Nuffield Advanced Science: Chemistry
The Nuffield Advanced Chemistry team set out to devise a course based on principles of the subject that were regarded as being of fundamental importance at the time. The authors adopted a teaching approach aimed at developing imaginative thinking on the part of students. The implications of this had been spelled out in detail in the O-level Handbook for Teachers which made the case for a fresh approach to chemical theory in school and college chemistry courses.
The approach: The course presented chemistry as an integrated subject. Four areas of integration were given prominence:
- Integration to break down barriers between the traditional division of the subject into inorganic, organic and physical chemistry.
- Integration of facts and concepts - with the teaching introducing new concepts to explain primary and secondary data - where possible derived from hands-on practical work.
- The integration of theory and practical work - a radical change at a time when many schools taught the theory in parallel with laboratory training in volumetric and qualitative analysis.
- The integration of 'pure' and 'applied' chemistry notably through the inclusion of special studies of areas such as Food science, Biochemistry, Chemical engineering and Metallurgy.
Publications: The complete course was divided into two sections, a basic course of nineteen topics and one special study chosen from a group of five.
The project published two student books – one for each year of the course. These maintained the spirit of developing understanding through practical investigation while providing sufficient guidance and support for students and teachers.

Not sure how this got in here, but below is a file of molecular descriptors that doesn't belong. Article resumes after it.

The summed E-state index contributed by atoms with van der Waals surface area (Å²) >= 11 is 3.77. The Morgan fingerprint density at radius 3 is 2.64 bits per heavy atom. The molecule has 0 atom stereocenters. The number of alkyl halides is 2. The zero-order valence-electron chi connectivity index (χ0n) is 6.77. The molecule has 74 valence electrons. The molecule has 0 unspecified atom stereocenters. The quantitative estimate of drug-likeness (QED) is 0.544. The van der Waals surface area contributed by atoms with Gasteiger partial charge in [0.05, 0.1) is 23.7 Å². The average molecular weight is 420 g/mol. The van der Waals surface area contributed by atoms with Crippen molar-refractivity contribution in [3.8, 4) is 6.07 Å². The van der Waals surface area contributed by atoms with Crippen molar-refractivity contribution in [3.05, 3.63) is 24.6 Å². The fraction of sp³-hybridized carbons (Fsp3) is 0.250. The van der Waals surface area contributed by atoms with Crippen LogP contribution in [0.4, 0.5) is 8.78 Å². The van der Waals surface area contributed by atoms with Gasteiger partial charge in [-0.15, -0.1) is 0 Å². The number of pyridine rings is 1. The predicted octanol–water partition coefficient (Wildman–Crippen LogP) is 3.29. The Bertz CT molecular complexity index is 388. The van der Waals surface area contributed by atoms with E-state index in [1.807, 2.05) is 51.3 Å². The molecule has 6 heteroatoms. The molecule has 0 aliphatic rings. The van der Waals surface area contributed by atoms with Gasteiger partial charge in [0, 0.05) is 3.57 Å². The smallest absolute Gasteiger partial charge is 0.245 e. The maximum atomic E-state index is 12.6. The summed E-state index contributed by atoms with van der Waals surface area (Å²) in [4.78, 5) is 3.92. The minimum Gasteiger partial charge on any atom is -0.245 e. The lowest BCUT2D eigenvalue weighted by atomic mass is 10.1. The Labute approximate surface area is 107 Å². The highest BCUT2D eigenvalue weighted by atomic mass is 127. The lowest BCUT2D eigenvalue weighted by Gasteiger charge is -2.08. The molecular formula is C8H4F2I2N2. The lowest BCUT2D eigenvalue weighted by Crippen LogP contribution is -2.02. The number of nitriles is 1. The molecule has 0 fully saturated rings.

- The main Students’ Books were supplemented by:
- The Chemist in Action describing applications of Chemistry
- The Book of Data which was used for reference throughout the course and in some examinations.
- A series of Programmed texts
- A set of Special Studies in applied chemistry.
The Nuffield Advanced Chemistry basic course based its treatment of chemistry on three aids to understanding that were seen as being fundamental. These were:
*the use of the Periodic Table to provide unifying patterns for the diverse properties of elements and their compounds.
*the relationship between...
The Nuffield Advanced Chemistry resources were developed at a time when there was considerable interest in programmed learning. The team decided to experiment with a limited range of programmed texts. An introduction to the Programmed Texts is provided in Appendix 6 of ...
Towards the end of the Nuffield Advanced Chemistry course students undertook one Special Study, during which they could apply the principles studied in the basic course to new contexts. Five special studies were developed dealing with biochemistry, chemical engineering, food science, ion exchange, and metallurgy....